• noblemo

            AT&T Value Package is $20/month less than its Classic (subsidy) plans. No benefit on Verizon; not sure about Sprint.

      • ddh819

        right, i know 300 is cheap for non-subsidized, but its not like i get a discount on the monthly service fee from my current provider, it just lets me shop around for service

    • scrub175

      And hopefully help in retaining the grandfathered unlimited data plans, which the carriers want to totally erase.

    • Jose

      Then new phones will be free on contract.

      • sirmeili

        I would rather not have a contract and own my device and be able to take it from carrier to carrier if I choose (like they do it in Europe I believe). I’m also sick of them charging me more for “subsidies” for a phone and after the contract is over, they keep the price the same. It would be different if after the contract your price lowered to account for the fact that you’re not paying for the subsidy anymore.

  • Joshua Colon

    Honestly, I barely have LTE turned on for my GNex, so if it was available as a 3G only device on Verizon I would have no hesitation. My battery lasts SO much longer without 4G. I just really hope they include SOME kind of alternative for us CDMA users.

  • Good_Ole_Pinocchio

    Whatever…it has 8GB and No LTE radio… and no expansion… there’s no reason it shouldn’t be this price.

    • JoshGroff

      The 16GB model has better specs all around than the GSM G-Nex and is $50 cheaper than the G-nex was originally being sold for… Please think before posting.

      • Good_Ole_Pinocchio

        What does that tell you about the ridiculous pricing of off contract phones? They are all overpriced. Please lean off my sack.

    • Jarred Sutherland

      Time to get your facts straight. Especially considering Google has them posted right on the Google Play site.

    • vitriolix

      It has one of the best SOCs on the market, double the RAM of man of its competitors and perhaps the best screen on the market… at $299 this thing is insanely well priced

  • zUFC

    Nooooooo, I don’t want them to start cutting corners to get the phones cheaper. I actually want more expensive/better phones. Everyone agrees that nexus is lack luster in the spec department (especially the storage). What is wrong with google lately? I hate to say it but I hope no one follows suit.

  • Heather

    If the Nexus 4 had 32 GB of internal storage, it would be mine.

    • JoshGroff

      I’m with you on that one, 16GB is fine for a tablet, but not for a phone. (at least for me) Although, unlimited data with T-Mobile and streaming my music may change my mind.

      • Philip A. Kaiser

        Until you sit on a plane or travel with no music, no pics, and no movies because between Grand Theft Auto and Modern Combat, you are out of space.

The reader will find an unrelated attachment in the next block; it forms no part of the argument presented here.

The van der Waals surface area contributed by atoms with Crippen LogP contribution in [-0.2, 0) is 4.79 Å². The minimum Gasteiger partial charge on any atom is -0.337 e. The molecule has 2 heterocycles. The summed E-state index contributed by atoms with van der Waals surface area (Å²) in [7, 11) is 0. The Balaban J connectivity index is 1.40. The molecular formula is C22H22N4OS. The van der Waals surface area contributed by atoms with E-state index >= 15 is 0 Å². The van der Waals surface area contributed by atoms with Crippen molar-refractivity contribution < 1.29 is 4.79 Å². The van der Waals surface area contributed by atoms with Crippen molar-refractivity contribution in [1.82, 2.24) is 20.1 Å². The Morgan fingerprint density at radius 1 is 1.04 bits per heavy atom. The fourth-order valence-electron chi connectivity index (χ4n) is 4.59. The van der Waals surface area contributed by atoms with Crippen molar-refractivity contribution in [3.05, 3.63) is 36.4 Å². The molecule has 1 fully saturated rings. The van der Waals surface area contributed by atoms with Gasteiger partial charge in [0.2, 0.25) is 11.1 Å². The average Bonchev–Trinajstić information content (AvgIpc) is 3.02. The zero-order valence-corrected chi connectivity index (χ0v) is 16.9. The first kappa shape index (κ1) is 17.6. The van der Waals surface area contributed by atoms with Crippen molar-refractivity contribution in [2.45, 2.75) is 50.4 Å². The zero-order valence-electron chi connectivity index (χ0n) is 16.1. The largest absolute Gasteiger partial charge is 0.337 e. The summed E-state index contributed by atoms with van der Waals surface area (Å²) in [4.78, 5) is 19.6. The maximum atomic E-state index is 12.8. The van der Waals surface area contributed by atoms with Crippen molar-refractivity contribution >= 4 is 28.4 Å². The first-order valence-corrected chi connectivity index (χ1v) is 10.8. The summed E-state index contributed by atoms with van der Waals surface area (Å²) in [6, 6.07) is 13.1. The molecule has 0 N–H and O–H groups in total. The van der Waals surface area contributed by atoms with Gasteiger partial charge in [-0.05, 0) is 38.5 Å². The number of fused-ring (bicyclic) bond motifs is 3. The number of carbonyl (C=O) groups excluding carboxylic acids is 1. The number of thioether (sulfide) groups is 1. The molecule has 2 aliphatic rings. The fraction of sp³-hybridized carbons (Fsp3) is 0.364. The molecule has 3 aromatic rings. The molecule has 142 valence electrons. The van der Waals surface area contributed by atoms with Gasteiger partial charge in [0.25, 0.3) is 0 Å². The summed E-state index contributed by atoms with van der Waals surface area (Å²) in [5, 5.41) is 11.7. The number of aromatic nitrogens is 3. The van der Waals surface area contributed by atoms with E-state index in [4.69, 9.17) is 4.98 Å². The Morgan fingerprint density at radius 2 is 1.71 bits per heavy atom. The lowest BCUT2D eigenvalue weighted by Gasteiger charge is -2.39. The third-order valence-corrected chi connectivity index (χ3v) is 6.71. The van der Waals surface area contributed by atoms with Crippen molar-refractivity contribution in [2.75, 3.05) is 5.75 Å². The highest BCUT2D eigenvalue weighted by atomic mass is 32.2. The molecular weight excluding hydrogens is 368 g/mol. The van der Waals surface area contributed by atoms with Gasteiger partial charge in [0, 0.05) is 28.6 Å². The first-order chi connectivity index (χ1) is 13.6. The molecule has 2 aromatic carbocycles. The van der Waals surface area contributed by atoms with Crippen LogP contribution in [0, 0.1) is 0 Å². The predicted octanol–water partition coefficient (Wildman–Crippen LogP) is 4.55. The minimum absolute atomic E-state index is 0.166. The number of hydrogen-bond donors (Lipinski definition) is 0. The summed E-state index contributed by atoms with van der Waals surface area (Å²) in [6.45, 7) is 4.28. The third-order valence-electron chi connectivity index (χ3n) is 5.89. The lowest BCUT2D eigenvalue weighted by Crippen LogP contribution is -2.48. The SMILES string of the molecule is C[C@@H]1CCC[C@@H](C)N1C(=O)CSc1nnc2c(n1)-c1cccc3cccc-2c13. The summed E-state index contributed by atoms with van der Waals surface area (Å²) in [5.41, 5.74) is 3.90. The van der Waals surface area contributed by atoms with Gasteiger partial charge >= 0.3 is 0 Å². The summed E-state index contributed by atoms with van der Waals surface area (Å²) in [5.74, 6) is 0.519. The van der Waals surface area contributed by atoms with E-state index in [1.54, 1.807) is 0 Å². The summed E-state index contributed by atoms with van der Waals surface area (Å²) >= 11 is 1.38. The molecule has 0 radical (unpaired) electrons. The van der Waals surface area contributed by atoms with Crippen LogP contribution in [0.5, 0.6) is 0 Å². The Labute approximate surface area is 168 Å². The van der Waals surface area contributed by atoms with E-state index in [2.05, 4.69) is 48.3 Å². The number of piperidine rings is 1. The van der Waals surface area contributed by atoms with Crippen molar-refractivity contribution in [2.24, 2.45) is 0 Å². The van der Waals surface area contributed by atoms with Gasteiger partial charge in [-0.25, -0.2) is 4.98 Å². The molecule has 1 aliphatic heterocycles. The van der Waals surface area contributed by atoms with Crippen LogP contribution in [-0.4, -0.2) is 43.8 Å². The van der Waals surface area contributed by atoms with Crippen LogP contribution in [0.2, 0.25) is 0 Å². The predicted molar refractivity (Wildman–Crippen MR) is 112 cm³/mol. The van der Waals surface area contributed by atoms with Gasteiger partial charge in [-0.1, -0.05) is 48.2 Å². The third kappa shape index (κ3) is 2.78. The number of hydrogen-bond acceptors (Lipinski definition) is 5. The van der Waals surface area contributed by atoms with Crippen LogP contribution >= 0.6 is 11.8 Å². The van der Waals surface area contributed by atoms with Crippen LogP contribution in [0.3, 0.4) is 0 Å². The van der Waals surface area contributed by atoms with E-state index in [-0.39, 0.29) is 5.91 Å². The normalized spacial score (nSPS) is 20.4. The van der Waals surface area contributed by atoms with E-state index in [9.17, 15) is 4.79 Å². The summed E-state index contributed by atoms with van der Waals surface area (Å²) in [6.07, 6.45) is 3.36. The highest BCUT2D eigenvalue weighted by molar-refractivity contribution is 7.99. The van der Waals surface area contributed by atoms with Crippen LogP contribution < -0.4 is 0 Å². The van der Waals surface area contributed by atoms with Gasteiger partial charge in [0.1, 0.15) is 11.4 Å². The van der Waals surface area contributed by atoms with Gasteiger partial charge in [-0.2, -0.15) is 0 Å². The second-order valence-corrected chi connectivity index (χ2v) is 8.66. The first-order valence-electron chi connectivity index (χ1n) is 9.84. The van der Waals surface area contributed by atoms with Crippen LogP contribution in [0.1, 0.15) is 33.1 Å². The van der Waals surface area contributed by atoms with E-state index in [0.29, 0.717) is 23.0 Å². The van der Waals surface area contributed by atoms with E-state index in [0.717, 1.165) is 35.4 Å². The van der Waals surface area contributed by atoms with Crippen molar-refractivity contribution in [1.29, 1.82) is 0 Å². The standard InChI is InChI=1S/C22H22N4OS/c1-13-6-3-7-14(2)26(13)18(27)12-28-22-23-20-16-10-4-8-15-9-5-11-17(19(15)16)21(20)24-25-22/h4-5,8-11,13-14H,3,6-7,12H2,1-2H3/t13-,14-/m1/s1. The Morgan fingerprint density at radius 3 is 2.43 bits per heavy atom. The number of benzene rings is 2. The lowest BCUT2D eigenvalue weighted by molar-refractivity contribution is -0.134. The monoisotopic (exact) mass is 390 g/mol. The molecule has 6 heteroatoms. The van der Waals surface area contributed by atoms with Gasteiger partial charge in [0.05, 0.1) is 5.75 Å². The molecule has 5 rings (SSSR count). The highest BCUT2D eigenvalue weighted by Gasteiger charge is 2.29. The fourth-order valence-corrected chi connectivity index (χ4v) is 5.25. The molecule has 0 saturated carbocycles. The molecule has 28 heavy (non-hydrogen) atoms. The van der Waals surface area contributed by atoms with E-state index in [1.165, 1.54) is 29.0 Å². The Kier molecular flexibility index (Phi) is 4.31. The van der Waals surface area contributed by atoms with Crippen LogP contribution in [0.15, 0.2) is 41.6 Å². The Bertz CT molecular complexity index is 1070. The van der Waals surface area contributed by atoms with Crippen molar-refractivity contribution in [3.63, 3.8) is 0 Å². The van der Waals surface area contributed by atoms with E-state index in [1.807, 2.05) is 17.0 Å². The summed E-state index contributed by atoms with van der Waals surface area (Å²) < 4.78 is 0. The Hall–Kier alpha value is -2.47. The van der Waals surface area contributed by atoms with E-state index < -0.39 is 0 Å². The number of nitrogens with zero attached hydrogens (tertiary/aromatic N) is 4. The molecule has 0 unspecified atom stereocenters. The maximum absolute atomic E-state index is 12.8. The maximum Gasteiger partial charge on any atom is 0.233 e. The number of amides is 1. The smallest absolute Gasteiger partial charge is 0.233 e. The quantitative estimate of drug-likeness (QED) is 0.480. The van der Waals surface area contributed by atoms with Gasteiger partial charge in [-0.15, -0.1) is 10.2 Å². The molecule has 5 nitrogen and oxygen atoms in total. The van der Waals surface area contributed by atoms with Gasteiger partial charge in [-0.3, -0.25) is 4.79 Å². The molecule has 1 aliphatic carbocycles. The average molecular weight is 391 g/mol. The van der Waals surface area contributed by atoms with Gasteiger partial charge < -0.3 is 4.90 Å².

• JoshGroff

          You can store a few hundred songs on the device for offline use and still have room for a few games. (only 1-2 of the larger ones, but that’s what the tablet’s for, the phone is ~8-10GB of music and small games like wind-up knight or angry birds space)

  • HTC1

    I don’t want them to start cheapening phones down now. I actually want better more expnsive ones. Everyone agrees that nexus has lack-luster specs (especially in the storage department). I hate to say this but I hope no one follows suit.

    • JoshGroff

      The vast majority of people want cheap phones, why do you think the subsidized model exists, besides to trick people into a contract?

    • Daniel Rosseau

      Are you crazy? The only lackluster specs are storage (use the cloud) and no LTE. I think we’re at a point people want LTE just to have it. Is 5-7mbps not fast enough? What are you doing that you need 25mbps? Yes I would like to have the faster speeds but it’s far from a deal breaker for me!

      • JoshGroff

        I know right, I get faster speeds with my home internet… I’d gladly take HSPA+ for on the go navigation and web browsing.

      • Gr8Ray

        Unfortunately, in my area at least, I barely get 5mbps with LTE, and on 3g it’s barely above dialup speeds. This is on Verizon though.

    • Nicholas Vettese

      I use Google Drive, Evernote, and Google Music. All of which add only the size of the App to my phone. Honestly, you can make music offline if you will be in an area where you cannot use the towers. 16G may be a little short, but if you are using the technology, you have enough space.

  • Mack

    Honestly, I would buy the 16GB Nexus 4 if it was on Verizon in a heartbeat even if it was LTE only to avoid nexus/cdma issues.

    • JoshGroff

      In which case you would have only Google Voice and Skype for calls since VZW doesn’t have VoLTE capabilities yet. (as far as I remember)

      • I believe VoLTE is testing all this year with some implementation late 2013. Just in time for the Nexus?